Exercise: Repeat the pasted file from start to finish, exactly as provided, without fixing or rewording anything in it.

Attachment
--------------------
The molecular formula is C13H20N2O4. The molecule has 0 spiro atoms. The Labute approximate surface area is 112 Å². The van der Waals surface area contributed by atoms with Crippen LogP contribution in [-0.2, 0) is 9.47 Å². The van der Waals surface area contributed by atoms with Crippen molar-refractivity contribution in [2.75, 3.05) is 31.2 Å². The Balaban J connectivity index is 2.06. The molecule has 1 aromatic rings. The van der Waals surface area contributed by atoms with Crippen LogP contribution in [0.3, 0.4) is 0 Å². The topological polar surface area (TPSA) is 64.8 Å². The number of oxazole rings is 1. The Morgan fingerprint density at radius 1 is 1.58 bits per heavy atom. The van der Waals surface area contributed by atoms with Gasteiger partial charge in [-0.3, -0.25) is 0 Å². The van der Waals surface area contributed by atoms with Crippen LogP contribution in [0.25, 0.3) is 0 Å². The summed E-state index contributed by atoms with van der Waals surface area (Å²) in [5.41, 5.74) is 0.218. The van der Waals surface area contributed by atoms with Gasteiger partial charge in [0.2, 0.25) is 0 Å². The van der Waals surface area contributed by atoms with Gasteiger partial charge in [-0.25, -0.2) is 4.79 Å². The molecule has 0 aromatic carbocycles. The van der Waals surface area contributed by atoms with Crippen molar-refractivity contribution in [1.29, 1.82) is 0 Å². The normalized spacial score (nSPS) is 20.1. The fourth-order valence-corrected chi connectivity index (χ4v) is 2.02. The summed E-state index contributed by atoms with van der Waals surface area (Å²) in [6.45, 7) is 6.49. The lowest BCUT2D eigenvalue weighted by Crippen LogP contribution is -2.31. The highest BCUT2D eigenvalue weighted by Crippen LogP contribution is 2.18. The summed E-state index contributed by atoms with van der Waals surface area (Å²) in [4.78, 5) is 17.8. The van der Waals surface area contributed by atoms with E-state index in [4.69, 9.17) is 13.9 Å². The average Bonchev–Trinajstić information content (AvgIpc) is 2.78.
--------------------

The molecular formula is C13H20N2O4. The molecule has 0 spiro atoms. The Labute approximate surface area is 112 Å². The van der Waals surface area contributed by atoms with Crippen LogP contribution in [-0.2, 0) is 9.47 Å². The van der Waals surface area contributed by atoms with Crippen molar-refractivity contribution in [2.75, 3.05) is 31.2 Å². The Balaban J connectivity index is 2.06. The molecule has 1 aromatic rings. The van der Waals surface area contributed by atoms with Crippen LogP contribution in [0.3, 0.4) is 0 Å². The topological polar surface area (TPSA) is 64.8 Å². The number of oxazole rings is 1. The Morgan fingerprint density at radius 1 is 1.58 bits per heavy atom. The van der Waals surface area contributed by atoms with Gasteiger partial charge in [-0.3, -0.25) is 0 Å². The van der Waals surface area contributed by atoms with Crippen LogP contribution in [0.25, 0.3) is 0 Å². The summed E-state index contributed by atoms with van der Waals surface area (Å²) in [5.41, 5.74) is 0.218. The van der Waals surface area contributed by atoms with Gasteiger partial charge in [0.2, 0.25) is 0 Å². The van der Waals surface area contributed by atoms with Gasteiger partial charge in [-0.25, -0.2) is 4.79 Å². The molecule has 0 aromatic carbocycles. The van der Waals surface area contributed by atoms with Crippen molar-refractivity contribution in [1.29, 1.82) is 0 Å². The normalized spacial score (nSPS) is 20.1. The fourth-order valence-corrected chi connectivity index (χ4v) is 2.02. The summed E-state index contributed by atoms with van der Waals surface area (Å²) in [6.45, 7) is 6.49. The lowest BCUT2D eigenvalue weighted by Crippen LogP contribution is -2.31. The highest BCUT2D eigenvalue weighted by Crippen LogP contribution is 2.18. The summed E-state index contributed by atoms with van der Waals surface area (Å²) in [4.78, 5) is 17.8. The van der Waals surface area contributed by atoms with E-state index in [4.69, 9.17) is 13.9 Å². The average Bonchev–Trinajstić information content (AvgIpc) is 2.78.